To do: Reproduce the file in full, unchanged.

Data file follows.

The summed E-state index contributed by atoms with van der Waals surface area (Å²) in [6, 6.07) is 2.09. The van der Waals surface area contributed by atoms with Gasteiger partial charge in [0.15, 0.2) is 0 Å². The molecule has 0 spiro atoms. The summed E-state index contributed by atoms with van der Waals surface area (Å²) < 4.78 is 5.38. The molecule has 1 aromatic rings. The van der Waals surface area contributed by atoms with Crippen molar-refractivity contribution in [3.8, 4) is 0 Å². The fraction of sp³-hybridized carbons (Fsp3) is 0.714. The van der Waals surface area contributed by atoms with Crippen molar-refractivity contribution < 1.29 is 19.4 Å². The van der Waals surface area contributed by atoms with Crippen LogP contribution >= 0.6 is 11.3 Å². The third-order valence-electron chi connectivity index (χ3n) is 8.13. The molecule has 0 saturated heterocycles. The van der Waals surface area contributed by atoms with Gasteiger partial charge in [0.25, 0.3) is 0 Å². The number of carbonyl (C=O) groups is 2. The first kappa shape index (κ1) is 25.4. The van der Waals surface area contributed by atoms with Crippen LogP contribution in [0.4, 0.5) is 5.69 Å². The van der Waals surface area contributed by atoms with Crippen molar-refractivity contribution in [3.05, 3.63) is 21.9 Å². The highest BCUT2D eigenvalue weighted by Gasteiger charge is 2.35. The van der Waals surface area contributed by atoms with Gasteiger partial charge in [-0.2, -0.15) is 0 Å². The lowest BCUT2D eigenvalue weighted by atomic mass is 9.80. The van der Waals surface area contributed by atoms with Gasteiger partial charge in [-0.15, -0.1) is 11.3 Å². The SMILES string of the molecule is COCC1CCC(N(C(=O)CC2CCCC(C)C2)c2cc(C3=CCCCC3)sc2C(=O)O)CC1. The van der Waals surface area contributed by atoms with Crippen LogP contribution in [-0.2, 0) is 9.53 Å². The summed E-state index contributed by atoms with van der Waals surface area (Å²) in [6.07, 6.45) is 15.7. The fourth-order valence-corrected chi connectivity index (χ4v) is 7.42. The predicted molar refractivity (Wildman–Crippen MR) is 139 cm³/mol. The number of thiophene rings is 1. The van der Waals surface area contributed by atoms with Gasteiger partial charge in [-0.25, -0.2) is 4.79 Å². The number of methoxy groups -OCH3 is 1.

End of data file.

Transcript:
The summed E-state index contributed by atoms with van der Waals surface area (Å²) in [6, 6.07) is 2.09. The van der Waals surface area contributed by atoms with Gasteiger partial charge in [0.15, 0.2) is 0 Å². The molecule has 0 spiro atoms. The summed E-state index contributed by atoms with van der Waals surface area (Å²) < 4.78 is 5.38. The molecule has 1 aromatic rings. The van der Waals surface area contributed by atoms with Crippen molar-refractivity contribution in [3.8, 4) is 0 Å². The fraction of sp³-hybridized carbons (Fsp3) is 0.714. The van der Waals surface area contributed by atoms with Crippen molar-refractivity contribution < 1.29 is 19.4 Å². The van der Waals surface area contributed by atoms with Crippen LogP contribution >= 0.6 is 11.3 Å². The third-order valence-electron chi connectivity index (χ3n) is 8.13. The molecule has 0 saturated heterocycles. The van der Waals surface area contributed by atoms with Gasteiger partial charge in [0.25, 0.3) is 0 Å². The number of carbonyl (C=O) groups is 2. The first kappa shape index (κ1) is 25.4. The van der Waals surface area contributed by atoms with Crippen LogP contribution in [0.4, 0.5) is 5.69 Å². The van der Waals surface area contributed by atoms with Crippen molar-refractivity contribution in [3.05, 3.63) is 21.9 Å². The highest BCUT2D eigenvalue weighted by Gasteiger charge is 2.35. The van der Waals surface area contributed by atoms with Gasteiger partial charge in [-0.2, -0.15) is 0 Å². The lowest BCUT2D eigenvalue weighted by atomic mass is 9.80. The van der Waals surface area contributed by atoms with Gasteiger partial charge in [-0.15, -0.1) is 11.3 Å². The SMILES string of the molecule is COCC1CCC(N(C(=O)CC2CCCC(C)C2)c2cc(C3=CCCCC3)sc2C(=O)O)CC1. The van der Waals surface area contributed by atoms with Crippen LogP contribution in [-0.2, 0) is 9.53 Å². The summed E-state index contributed by atoms with van der Waals surface area (Å²) in [6.07, 6.45) is 15.7. The fourth-order valence-corrected chi connectivity index (χ4v) is 7.42. The predicted molar refractivity (Wildman–Crippen MR) is 139 cm³/mol. The number of thiophene rings is 1. The van der Waals surface area contributed by atoms with Gasteiger partial charge in [-0.25, -0.2) is 4.79 Å². The number of methoxy groups -OCH3 is 1.